Health trusts chiefs issue budget cuts warning over risks of ‘avoidable and serious harm’

Parliament Buildings, Stormont
-Credit: (Image: Justin Kernoghan/Belfast Live)

Projected budget cuts by Stormont risk causing “avoidable and serious harm” to people in Northern Ireland in need of care.

That's the stark warning today from the five main hospital trusts and the NI Ambulance Service amid an ongoing political dispute over the level of funding allocated to the Department of Health in the 2024/25 financial year.

Last week, MLAs backed the budget in a vote but former Health Minister Robin Swann and his UUP colleagues opposed the spending plan.

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The UUP had argued that the setting of the budget should be delayed to factor in further Treasury funds that will be available to Stormont in the June monitoring round – part of the in-year process of reallocating returned or new money to departments.

In his last day in the post before stepping down to run in the upcoming election, Mr Swann warned that the budget allocation for health would inflict “irreparable” damage on Northern Ireland’s health service.

In a joint statement, the six trust chairs said they were “deeply concerned at the financial outlook for the frontline services which our organisations deliver” and flagged the potential for a range of sweeping cutbacks, including bed closures and reductions in outpatient care provision, operating lists, and domiciliary care and nursing care packages.

The statement was issued by South Eastern Trust chair Jonathan Patton, Northern Trust chair Anne O’Reilly, Belfast Trust chair Ciaran Mulgrew, Southern Trust chair Eileen Mullan, Western Trust chair Tom Frawley and chair of the Ambulance Service Michele Larmour.

They said “We have no wish to be involved in political controversy and are very mindful of the growing budgetary pressures on all parts of the public sector. Our focus has to be on everyone in Northern Ireland who needs the health and social care services that our organisations provide.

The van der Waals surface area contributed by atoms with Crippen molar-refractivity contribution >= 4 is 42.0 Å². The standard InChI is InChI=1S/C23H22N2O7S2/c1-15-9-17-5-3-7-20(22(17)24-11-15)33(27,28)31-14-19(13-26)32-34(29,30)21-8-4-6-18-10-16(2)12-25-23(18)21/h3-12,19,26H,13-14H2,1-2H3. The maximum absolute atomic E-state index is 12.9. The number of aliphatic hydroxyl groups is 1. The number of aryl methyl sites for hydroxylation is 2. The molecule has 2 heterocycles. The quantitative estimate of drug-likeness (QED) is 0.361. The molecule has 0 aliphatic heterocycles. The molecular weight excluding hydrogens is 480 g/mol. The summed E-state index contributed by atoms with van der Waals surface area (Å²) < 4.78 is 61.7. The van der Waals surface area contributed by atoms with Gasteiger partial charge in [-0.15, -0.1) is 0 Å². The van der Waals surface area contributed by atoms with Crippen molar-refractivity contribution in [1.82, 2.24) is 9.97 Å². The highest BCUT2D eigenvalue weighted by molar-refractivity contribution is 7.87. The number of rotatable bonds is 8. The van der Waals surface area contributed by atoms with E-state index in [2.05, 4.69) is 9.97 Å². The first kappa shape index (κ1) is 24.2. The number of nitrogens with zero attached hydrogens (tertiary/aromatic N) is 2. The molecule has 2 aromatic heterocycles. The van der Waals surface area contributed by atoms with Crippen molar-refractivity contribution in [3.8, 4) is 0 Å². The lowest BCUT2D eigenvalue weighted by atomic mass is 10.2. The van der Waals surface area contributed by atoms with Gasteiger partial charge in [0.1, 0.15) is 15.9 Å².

“It is our duty to warn of the very real potential for avoidable and serious harm being caused to people in our community who require our help, as a result of inadequate budgetary provision.

“HSC Trusts have, of course, an onerous responsibility to make efficient use of all public resources. Intensive efforts are ongoing to deliver a significant level of savings this year, as detailed in the financial assessment published on 28/05/2024 by the Department of Health.

“As this document makes clear, even with these savings, a projected very significant shortfall remains that could only be filled by measures with high and catastrophic impacts.

“Such cutbacks would inevitably include bed closures as well as reductions in outpatient care, operating lists, domiciliary care and nursing care packages.

“This would impact damagingly on the whole community in Northern Ireland, particularly the most vulnerable.

“We are keenly aware of the need to reform services and invest in new technology. We know too that health drives our economy and contributes on numerous levels to well-being in society.

“The reality is that without significant additional funding this year and longer-term financial security, the Health Service will be further destabilised and the public will bear the brunt.

“We have a collective responsibility as leaders to highlight these concerns, on behalf of our dedicated workforce and all those who rely on the vital services our organisations provide.

“We will continue to work constructively with staff, elected representatives and other stakeholders to pursue the best outcomes for patients and service users.

“Health and social care services have endured a prolonged period of instability and pressure. The escalating budgetary situation represents another destabilising factor.”

Newly appointed Stormont Health Minister Mike Nesbitt
Newly appointed Stormont Health Minister Mike Nesbitt -Credit:David Young/PA Wire

Stormont’s new Health Minister Mike Nesbitt has made clear he is not prepared to implement “catastrophic cuts” to services. The Strangford MLA said while he did not underestimate challenges facing the health service he wanted to inject a sense of hope that it was not in a “fatalistic spiral to the bottom”.

He added: “I support this intervention from HSC Trust chairs. It’s important that everyone understands the scale of the budgetary pressures and the potential consequences for services and patients. I can again make clear that I will not be approving catastrophic cuts.”

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